This section is from the book "The Adventurous Life Of A Versatile Artist: Houdini", by Harry Houdini. Also available from Amazon: The Adventurous Life of a Versatile Artist; Houdini.
I certify that to-day Mr. Harry Houdini showed his abilities in releasing himself from restraint.
He had three pairs of handcuffs, one a very close-fitting pair, placed round his wrists, and he was placed in a nude state in a cell which had been previously searched. Within 6 minutes he was free from the handcuffs, had opened the cell door, and had opened the doors of all the other cells in the corridor, had changed a prisoner from one cell to another, and had so securely locked him in that he had to be asked to unlock the door.
(Signed) Leonard Dunning, » Head Constable, Liverpool.
Feb. 2, 1902.
Mr. Dunning has since been knighted and is now head of the Police Constabulary, being located in London, his official title being His Majesty's Inspector of Constabulary, London, England.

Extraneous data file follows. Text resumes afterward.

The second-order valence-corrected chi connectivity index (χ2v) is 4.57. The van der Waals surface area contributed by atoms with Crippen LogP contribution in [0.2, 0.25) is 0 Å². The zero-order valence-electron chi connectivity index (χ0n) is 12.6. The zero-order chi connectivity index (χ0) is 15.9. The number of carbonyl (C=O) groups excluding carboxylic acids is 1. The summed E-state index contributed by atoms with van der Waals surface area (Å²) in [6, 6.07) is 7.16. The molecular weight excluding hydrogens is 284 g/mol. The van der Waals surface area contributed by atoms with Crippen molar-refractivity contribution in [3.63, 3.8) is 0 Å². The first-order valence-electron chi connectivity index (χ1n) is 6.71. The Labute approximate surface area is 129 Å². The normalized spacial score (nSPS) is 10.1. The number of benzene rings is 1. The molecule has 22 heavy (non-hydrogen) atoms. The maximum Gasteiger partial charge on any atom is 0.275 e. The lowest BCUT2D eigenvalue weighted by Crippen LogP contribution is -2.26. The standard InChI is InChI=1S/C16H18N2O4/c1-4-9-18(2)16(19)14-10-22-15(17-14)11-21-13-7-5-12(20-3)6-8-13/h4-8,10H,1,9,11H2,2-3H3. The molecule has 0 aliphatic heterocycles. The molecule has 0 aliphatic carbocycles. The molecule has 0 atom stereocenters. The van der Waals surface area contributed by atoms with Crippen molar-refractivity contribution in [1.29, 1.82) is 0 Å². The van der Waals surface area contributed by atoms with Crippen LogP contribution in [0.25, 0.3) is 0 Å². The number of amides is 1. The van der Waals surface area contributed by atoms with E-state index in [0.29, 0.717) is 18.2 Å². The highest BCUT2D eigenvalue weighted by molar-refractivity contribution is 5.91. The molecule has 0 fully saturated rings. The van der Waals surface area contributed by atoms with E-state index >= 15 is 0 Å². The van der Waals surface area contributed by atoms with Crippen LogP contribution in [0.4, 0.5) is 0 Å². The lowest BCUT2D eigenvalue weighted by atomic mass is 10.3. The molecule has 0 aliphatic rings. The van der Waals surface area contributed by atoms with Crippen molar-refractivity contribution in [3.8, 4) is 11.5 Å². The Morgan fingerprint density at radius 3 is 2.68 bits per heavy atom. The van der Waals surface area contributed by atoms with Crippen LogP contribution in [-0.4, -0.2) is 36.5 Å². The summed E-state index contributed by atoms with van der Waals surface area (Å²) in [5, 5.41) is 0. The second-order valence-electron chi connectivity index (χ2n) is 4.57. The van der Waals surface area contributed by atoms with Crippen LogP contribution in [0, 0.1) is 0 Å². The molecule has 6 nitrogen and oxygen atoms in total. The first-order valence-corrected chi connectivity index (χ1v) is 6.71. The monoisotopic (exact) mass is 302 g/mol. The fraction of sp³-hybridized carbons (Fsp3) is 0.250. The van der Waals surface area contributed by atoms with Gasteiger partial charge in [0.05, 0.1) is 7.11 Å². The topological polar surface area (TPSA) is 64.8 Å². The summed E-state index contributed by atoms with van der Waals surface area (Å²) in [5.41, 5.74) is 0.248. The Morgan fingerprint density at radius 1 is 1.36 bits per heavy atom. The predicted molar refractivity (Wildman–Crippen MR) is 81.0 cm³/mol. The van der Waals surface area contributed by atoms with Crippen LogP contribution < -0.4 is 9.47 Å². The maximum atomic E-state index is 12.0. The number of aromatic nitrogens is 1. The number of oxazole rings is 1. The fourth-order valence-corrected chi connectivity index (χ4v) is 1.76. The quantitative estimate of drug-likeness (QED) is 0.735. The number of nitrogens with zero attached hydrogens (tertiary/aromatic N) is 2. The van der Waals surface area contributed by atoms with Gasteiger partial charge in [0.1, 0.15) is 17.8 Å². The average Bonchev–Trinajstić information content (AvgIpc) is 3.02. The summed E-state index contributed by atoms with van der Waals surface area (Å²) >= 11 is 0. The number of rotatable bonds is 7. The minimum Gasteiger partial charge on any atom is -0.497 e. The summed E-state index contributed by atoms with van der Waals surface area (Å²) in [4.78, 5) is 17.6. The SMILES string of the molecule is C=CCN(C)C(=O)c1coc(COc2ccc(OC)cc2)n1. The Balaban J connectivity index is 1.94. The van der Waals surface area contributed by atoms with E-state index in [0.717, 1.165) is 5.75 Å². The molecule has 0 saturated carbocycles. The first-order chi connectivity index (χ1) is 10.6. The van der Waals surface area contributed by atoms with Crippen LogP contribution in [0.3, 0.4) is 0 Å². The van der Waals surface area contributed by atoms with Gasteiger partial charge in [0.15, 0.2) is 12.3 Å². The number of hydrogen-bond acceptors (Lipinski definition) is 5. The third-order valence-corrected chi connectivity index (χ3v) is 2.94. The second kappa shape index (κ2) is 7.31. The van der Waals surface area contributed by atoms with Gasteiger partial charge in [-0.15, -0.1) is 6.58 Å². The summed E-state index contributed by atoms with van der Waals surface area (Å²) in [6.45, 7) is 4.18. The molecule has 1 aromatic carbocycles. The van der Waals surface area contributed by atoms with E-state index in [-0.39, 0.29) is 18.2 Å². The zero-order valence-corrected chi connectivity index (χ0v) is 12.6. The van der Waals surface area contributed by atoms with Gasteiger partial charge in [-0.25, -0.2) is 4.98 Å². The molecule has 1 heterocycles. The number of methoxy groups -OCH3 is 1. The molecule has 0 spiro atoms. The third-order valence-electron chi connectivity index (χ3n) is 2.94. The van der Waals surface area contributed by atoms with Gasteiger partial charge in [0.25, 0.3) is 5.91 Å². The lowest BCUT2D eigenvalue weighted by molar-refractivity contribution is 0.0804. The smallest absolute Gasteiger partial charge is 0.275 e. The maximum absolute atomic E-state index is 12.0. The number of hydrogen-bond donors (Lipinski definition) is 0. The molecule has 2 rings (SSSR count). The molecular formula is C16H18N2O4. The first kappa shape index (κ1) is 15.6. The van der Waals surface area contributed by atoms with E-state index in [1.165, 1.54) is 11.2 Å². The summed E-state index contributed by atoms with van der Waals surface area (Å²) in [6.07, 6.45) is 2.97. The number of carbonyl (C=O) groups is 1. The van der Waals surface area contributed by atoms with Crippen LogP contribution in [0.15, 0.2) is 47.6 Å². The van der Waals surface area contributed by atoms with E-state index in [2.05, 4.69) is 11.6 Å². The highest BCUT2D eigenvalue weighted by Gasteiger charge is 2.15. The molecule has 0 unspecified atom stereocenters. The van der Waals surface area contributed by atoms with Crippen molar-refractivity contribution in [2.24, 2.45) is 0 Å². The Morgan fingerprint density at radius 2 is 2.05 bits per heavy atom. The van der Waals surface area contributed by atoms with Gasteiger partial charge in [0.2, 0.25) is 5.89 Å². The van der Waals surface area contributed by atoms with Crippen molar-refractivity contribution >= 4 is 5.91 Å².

For him it is literally true that -
Stone walls do not a prison make, Nor iron bars a cage.
Were he a criminal - his clear, straightforward eyes negative the suggestion - he would be a nightmare to the police of Britain, for he wou^d walk out of gaol as coolly and smilingly as he did twice out of Liverpool Bridewell yesterday.
It was an eventful day at the sinister-looking building that stands off busy Dale Street.
High police officials, clever detectives, leading city business men who hold office on the watch committee, all sustained a severe shock by their loss of faith in what they had regarded as an inviolable stronghold.
No one has been known previously to escape from the bolts and bars behind which Liverpool quarters its criminals.